On 5 December 2007, she won the Best Actress Award from the National Board of Review for her performance in Away from Her. She won the Golden Globe Award for Best Actress - Motion Picture Drama, the Screen Actors Guild Award for Outstanding Performance by a Female Actor in a Leading Role and the Genie Award for Best Actress for the same film. On 22 January 2008, Christie received her fourth Oscar nomination for Best Performance by an Actress in a Leading Role at the 80th Academy Awards. She appeared at the ceremony wearing a pin calling for the closure of the prison in Guantanamo Bay.
Christie narrated Uncontacted Tribes (2008), a short film for the British-based charity Survival International, featuring previously unseen footage of remote and endangered peoples. She has been a long-standing supporter of the charity, and in February 2008, was named as its first 'Ambassador'. She appeared in a segment of the film, New York, I Love You (also 2008), written by Anthony Minghella, directed by Shekhar Kapur and co-starring Shia LaBeouf, as well as in Glorious 39 (2009), about a British family at the start of World War II.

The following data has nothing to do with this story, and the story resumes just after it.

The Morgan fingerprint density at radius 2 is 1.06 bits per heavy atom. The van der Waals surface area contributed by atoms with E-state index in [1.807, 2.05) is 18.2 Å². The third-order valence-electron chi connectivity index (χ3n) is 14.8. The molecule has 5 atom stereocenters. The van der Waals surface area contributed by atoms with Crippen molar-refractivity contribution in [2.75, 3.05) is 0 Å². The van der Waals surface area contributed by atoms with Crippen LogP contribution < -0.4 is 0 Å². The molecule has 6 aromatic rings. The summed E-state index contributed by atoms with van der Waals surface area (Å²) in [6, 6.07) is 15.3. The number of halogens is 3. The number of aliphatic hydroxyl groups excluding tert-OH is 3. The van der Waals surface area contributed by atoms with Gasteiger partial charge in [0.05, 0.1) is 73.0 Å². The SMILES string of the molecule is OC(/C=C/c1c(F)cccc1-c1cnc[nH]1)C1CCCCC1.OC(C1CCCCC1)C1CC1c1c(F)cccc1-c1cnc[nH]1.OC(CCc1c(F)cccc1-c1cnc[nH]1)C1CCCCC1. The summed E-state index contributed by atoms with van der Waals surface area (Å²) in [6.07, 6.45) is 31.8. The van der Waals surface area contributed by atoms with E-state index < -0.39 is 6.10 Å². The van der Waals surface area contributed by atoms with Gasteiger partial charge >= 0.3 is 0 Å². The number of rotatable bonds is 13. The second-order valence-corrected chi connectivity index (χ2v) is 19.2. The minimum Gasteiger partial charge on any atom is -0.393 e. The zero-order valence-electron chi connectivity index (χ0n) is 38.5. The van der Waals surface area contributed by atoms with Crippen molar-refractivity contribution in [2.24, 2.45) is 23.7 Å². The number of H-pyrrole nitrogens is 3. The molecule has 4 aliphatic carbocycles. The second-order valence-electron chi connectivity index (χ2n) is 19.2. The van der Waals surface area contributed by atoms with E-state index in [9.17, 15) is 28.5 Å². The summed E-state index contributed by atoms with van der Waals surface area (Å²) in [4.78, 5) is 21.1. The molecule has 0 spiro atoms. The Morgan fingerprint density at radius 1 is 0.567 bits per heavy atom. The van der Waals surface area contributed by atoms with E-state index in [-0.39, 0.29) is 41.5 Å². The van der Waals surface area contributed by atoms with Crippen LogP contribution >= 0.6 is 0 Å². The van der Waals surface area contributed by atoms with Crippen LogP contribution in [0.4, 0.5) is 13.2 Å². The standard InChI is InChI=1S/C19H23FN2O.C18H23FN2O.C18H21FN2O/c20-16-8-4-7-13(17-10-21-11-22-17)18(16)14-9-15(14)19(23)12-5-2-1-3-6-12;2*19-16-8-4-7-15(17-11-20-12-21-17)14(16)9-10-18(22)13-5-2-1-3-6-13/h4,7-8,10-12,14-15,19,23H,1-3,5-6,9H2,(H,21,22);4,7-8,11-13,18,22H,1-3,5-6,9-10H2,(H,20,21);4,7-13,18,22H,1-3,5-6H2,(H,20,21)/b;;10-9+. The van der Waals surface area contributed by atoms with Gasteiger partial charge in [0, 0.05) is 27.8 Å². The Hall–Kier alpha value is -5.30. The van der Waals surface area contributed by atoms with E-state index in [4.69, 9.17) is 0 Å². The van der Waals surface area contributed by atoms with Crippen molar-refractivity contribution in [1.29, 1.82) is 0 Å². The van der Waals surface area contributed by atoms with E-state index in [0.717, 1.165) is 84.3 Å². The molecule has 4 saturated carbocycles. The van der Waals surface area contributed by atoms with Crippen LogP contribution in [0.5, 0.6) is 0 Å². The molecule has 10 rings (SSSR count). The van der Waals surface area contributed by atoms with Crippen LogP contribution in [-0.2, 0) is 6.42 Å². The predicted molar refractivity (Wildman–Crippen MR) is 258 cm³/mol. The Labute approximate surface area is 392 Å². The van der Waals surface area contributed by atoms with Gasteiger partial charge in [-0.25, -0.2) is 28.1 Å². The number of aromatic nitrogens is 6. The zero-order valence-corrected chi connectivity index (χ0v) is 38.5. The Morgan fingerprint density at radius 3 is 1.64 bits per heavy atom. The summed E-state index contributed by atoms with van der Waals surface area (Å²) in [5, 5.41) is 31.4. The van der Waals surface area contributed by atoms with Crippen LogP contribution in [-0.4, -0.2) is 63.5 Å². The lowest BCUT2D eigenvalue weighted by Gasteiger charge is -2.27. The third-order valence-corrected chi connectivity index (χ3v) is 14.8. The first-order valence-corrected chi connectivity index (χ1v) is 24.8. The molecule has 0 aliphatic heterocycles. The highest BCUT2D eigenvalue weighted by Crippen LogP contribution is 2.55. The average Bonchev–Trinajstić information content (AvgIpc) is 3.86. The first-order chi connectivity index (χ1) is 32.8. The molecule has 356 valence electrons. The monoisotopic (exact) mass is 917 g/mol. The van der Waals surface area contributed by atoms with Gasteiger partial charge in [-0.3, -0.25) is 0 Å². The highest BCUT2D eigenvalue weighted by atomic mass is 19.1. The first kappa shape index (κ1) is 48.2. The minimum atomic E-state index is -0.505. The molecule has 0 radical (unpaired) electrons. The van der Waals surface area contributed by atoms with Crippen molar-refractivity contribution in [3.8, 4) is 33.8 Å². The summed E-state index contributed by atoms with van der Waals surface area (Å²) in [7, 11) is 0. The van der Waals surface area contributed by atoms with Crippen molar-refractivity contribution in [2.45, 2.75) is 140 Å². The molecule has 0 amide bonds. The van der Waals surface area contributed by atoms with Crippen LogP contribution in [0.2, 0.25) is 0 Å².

Christie played a "sexy, bohemian" version of the grandmother role in Catherine Hardwicke's gothic retelling of Red Riding Hood (2011). Her most recent role was in the political thriller The Company You Keep (2012), where she co-starred with Robert Redford and Sam Elliott.